The BBC found "pleasure marriages" are being offered at some marriage offices near holy shrines like Karbala and Kadhimiya in Baghdad, where millions of Shia Muslims flock every year.
And, sickeningly, girls still of primary school age are being sold for sex.
The legal marriage age in Iraq is 18 - but in Karbala, Cleric Sayyed Mustafa Salawi says he would be happy officiating a mutaa marriage between a 12-year-old girl and an undercover reporter.
When asked by the reporter whether it's OK that the girl is young, Mr Salawi replies: "Nine years plus, there's no problem at all. According to sharia, there's no problem."
He adds that foreplay and anal sex are permitted, as long as the girl's virginity isn't taken.
"You're allowed to do it from behind. Do what you desire," he says.
However, religious authorities in the area slam the practice. One tells Ms Al-Maghafi: "It's forbidden. It would be punished with three to 15 years in prison. Even if the perpetrator was a cleric."
'YOU CAN HAVE FOREPLAY … TOUCH HER BREASTS'
But in Kadhimiya, another cleric, Sayyed Raad - who claims he's descended from Prophet Muhammad - offers to sort out a "pleasure marriage" for the undercover reporter with a shockingly young girl.
He even says he can arrange a "first-class" hotel with a fridge for the newlyweds.
"A man can marry as many women as he wants," Mr Raad tells the reporter on a hidden camera. "You can marry a girl for half an hour and as soon as it's over you can marry another one straight away."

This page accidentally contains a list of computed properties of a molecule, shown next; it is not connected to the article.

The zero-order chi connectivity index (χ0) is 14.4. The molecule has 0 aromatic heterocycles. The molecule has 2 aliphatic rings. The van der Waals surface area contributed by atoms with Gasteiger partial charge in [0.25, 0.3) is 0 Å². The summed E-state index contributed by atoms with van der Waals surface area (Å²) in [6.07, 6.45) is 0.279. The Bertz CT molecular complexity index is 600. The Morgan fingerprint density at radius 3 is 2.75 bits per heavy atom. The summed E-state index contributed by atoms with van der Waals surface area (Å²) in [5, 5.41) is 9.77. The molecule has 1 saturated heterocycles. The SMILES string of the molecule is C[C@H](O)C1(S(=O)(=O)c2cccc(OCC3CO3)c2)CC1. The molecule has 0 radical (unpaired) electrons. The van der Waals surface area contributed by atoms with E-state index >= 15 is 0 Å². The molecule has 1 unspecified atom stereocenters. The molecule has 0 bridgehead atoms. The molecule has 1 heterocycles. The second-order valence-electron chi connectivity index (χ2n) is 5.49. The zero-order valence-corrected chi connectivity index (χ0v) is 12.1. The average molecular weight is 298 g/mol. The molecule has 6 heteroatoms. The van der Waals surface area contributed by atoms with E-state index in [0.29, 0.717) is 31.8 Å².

He adds that the reporter's marriage to a 13-year-old virgin would be "halal" providing he doesn't have vaginal sex with her, saying: "You can have foreplay, lie with her, touch her body, her breasts."
Like Mr Salawi, Mr Raad says anal sex would be "fine". When the reporter then asks what if the girl gets hurt, he replies: "That's between you and her. Whether she can take the pain."
Undercover footage also shows Raad agreeing to procure a girl for the journalist - yet when later approached by the BBC for a response, he completely denied performing mutaa marriages.
DIVORCEES AND WIDOWS FORCED INTO SEX EXPLOITATION
With "pleasure marriages", both parties must agree to a contract specifying the end date and dowry. However, these contracts don't have to be written - they can simply be verbal.
And in many cases, women and girls feel like it's their only option.
Widow Reem ended up in a "pleasure marriage" after her husband died in a bombing by the Islamic State terror group, which took over swathes of Iraq and Syria before it collapsed earlier this year.
After she and her kids lost their home, she turned to a cleric for help.